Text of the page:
As soon as the saloon-like piano kicks in during Charley Crockett’s “Welcome to Hard Times” music video, a vast, dramatic landscape stretches behind him.
Crockett is walking through a desert littered with Joshua trees and low brush, with snowy mountain peaks towering above him. And I knew exactly where he was, because I’d just driven through there twice in a 36-hour period, loaded up on Motrin with a barfing preschooler in the backseat.
Crockett was walking through the high desert near Highway 395, the epic road that stretches from Death Valley to Lake Tahoe along the Eastern Sierra Nevada mountains. With or without a barfing kid, it’s the most epic drive in California.
And Charley and director Bobby Cochran could not have picked a better landscape to film his lonely ballad about the unforgiving world.
It turns out Crockett and Cochran filmed quite a bit around Highway 395 as they built the classic Western feel of the “Welcome to Hard Times” album with some breathtaking visuals. You see a lot of the same scenery in “Run Horse Run” and, as Crockett told Texas Music Scene TV back in 2020, recreating the “spaghetti western” feel was part of the plan.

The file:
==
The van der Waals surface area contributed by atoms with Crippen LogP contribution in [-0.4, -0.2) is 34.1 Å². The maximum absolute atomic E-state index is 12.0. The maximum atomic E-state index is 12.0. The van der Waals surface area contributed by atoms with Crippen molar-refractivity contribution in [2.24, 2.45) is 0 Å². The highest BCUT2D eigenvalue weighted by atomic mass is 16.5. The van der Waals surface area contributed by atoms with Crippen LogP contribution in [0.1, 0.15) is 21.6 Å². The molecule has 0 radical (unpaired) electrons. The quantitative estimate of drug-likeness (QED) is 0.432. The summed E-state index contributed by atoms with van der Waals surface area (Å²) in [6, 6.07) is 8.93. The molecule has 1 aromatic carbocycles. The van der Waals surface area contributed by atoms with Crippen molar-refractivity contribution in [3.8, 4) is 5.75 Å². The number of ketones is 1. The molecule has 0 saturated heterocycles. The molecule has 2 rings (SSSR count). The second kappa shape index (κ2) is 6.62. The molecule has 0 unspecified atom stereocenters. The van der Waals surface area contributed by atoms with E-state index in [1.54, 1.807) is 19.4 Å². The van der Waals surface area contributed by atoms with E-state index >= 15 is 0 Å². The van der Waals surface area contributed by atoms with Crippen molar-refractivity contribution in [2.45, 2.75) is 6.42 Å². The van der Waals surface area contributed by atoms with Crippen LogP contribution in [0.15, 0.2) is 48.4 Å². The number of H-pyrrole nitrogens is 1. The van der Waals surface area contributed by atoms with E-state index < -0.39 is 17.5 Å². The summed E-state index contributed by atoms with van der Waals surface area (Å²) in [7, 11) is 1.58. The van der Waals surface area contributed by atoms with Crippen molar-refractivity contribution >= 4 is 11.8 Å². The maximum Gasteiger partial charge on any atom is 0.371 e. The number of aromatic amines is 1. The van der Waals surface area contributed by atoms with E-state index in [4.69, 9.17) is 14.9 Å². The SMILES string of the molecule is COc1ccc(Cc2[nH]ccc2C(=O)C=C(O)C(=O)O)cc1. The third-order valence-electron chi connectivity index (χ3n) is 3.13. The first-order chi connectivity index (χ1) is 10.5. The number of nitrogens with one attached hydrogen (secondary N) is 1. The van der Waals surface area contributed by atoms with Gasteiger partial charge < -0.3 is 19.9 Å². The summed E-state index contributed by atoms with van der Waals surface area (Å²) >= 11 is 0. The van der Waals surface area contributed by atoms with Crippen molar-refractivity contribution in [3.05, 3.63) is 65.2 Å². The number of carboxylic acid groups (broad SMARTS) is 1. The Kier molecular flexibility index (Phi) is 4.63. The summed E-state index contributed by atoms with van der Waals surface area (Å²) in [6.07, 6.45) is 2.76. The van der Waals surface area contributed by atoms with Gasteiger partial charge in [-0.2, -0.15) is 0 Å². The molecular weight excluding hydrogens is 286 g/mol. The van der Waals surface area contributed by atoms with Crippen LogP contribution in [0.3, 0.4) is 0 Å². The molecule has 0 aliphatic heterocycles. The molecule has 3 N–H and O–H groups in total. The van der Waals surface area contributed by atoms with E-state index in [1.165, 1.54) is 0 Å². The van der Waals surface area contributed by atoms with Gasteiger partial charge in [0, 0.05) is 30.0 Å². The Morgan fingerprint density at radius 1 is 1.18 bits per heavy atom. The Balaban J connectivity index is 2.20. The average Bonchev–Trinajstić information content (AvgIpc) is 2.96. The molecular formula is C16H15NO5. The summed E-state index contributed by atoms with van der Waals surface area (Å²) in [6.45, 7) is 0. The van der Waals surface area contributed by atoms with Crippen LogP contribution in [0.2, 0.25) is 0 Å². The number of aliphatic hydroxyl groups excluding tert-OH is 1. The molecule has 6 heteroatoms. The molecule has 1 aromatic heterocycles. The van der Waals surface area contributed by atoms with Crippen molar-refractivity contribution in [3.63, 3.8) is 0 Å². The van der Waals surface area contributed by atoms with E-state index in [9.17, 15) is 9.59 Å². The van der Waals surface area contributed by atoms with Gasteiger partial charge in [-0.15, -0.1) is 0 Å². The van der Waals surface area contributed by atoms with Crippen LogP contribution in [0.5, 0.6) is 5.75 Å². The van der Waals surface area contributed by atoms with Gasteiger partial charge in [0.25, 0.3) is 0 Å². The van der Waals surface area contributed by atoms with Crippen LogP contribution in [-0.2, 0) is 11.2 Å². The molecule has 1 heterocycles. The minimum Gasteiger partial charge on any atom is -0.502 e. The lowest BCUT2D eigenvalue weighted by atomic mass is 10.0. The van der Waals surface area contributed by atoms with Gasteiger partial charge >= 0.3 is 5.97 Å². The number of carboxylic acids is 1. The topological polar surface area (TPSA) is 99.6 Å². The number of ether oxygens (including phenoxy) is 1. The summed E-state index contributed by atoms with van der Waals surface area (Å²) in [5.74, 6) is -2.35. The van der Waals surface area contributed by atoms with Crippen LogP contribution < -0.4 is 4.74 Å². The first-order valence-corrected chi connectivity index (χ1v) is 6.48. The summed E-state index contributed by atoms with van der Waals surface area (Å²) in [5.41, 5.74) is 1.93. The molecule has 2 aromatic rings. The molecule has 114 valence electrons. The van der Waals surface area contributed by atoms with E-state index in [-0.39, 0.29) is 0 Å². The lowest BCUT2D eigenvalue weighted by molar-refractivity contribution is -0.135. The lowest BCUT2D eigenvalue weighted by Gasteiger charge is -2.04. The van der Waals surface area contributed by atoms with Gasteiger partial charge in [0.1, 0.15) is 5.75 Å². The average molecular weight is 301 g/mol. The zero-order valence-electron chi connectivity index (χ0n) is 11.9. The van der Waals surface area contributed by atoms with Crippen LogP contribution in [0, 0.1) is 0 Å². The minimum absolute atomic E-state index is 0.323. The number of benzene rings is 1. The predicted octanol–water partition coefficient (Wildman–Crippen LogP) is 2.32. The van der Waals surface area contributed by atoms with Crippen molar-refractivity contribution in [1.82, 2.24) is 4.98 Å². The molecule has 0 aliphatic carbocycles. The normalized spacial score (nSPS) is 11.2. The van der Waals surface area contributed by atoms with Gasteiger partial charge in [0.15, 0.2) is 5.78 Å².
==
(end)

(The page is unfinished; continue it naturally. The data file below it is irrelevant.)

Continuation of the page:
About “Run Horse Run,” Crockett said:
“It’s got that kind of psychedelic, spaghetti western type of thing… like the Sergio Leone westerns, like “The Dollars Trilogy,” “The Good the Bad and the Ugly,” with Clint Eastwood and Lee Van Cleef and those guys.
That sound, it kinda reinvented the way we view the American West, with Ennio Morricone writing the score and all that kinda stuff.”
Hundreds of those Westerns Crockett was talking about were filmed in the Alabama Hills outside of Lone Pine, California, one of the towns on Highway 395.
The Museum of Western Film History located in town documents some of the history that Cochran and Crockett no doubt tapped into with their visits to the area.
The heroes in those films weathered the harsh environment with rugged individualism. And there may be no one more ruggedly individual in country music these days than Charley Crockett.
From a rough background living and performing on the streets to his commitment to defining his own sound, Crockett is a cowboy in the most John Wayne or Clint Eastwood way. So, when he’s walking through the same desert landscapes those film heroes did, singing about how the deck is stacked against us in “Welcome to Hard Times,” I believe him.
So, next time I’m driving down Highway 395 with a barfing kid in the backseat, I’ll look up at the snowy peaks above me, cue up some Charley Crockett, and let my mind drift to those old Westerns.
And maybe my “hard times” full of screaming and barfing kids won’t seem so hard.